Another group of youths in Mexico have gone missing, leading to the arrest of a police chief and six other officers, which may reawaken the controversy around local police corruption in Mexico and the government's subsequent response.
One teenage girl and four young men were abducted on January 11 after being detained by police at a gas station in Tierra Blanca, Veracruz. According to Luis Angel Bravo Contreras, the attorney general of Veracruz state, the officers handed the youths over to an unnamed criminal organization, the Latin American Herald Tribune reported.
The youths were reportedly driving back from a beach vacation and were stopped for speeding.
As of January 18, the federal attorney general's office, known by its Spanish acronym the PGR, assumed control of the investigation into the disappearance. "We don't trust the authorities in Veracruz at all," one of the fathers of the missing youths told Animal Politico.
Some 140 state and federal officers are still searching for the missing youths. A vehicle matching the one driven by the disappeared was found in a neighboring town a few days after the disappearance and will be subjected to forensic testing, reported teleSur.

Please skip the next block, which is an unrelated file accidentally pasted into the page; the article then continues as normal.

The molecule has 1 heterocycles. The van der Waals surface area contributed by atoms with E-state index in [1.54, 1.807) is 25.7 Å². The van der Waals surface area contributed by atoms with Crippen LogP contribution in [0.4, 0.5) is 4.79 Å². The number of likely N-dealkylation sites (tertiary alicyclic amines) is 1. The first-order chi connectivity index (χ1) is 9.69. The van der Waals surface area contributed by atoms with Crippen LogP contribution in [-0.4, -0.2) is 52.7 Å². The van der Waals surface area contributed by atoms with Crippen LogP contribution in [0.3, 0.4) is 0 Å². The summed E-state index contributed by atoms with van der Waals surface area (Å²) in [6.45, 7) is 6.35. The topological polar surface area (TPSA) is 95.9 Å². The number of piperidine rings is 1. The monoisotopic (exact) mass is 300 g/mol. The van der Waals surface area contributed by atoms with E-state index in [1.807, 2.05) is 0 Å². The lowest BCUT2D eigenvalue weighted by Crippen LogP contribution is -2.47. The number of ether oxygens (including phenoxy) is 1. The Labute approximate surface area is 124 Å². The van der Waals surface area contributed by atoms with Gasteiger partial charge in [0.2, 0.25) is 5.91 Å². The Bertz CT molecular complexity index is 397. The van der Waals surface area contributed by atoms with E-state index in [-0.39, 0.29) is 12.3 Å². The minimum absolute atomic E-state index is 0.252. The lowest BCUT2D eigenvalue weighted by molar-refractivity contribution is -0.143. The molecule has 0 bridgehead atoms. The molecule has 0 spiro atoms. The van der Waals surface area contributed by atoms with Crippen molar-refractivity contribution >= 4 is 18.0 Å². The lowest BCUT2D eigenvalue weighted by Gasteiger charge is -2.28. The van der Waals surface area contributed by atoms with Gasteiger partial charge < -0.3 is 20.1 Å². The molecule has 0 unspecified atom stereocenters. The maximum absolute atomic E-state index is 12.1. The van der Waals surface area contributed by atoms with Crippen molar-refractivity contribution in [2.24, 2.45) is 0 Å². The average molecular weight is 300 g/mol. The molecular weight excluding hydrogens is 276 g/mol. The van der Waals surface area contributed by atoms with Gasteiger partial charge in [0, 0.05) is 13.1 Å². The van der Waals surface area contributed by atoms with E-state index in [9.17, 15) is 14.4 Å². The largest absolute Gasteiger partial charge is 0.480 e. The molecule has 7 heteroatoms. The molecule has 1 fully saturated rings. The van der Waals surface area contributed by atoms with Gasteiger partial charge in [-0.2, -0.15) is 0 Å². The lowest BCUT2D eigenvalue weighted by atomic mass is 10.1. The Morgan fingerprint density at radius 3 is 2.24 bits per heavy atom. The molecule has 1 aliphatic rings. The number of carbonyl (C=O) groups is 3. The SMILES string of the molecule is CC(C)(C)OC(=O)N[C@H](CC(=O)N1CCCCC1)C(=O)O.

InSight Crime Analysis
The quick intervention of both state and federal authorities in the latest disappearance suggests that President Enrique Peña Nieto's administration does not want the international embarrassment and blowback that followed the disappearance of 43 students in Iguala, Guerrero in September 2014, in a disturbingly similar situation.
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In that case, the government fumbled the investigation. Their conclusions – maintaining that local police in Iguala kidnapped the students and then handed them over to the criminal organization Guerreros Unidos -- was sharply criticized in a 560-page report by a panel of judicial experts appointed by the Inter-American Commission on Human Rights.
Like Guerrero, Veracruz is plagued by violence connected to criminal gangs, the strongest of which are the Zetas. The prospect of state police collaborating with criminal gangs -- as suggested by the investigation thus far -- would not be an implausible scenario in Veracruz. However, it remains to be seen whether the PGR and the Veracruz state attorney general can put together a stronger case than happened with Iguala.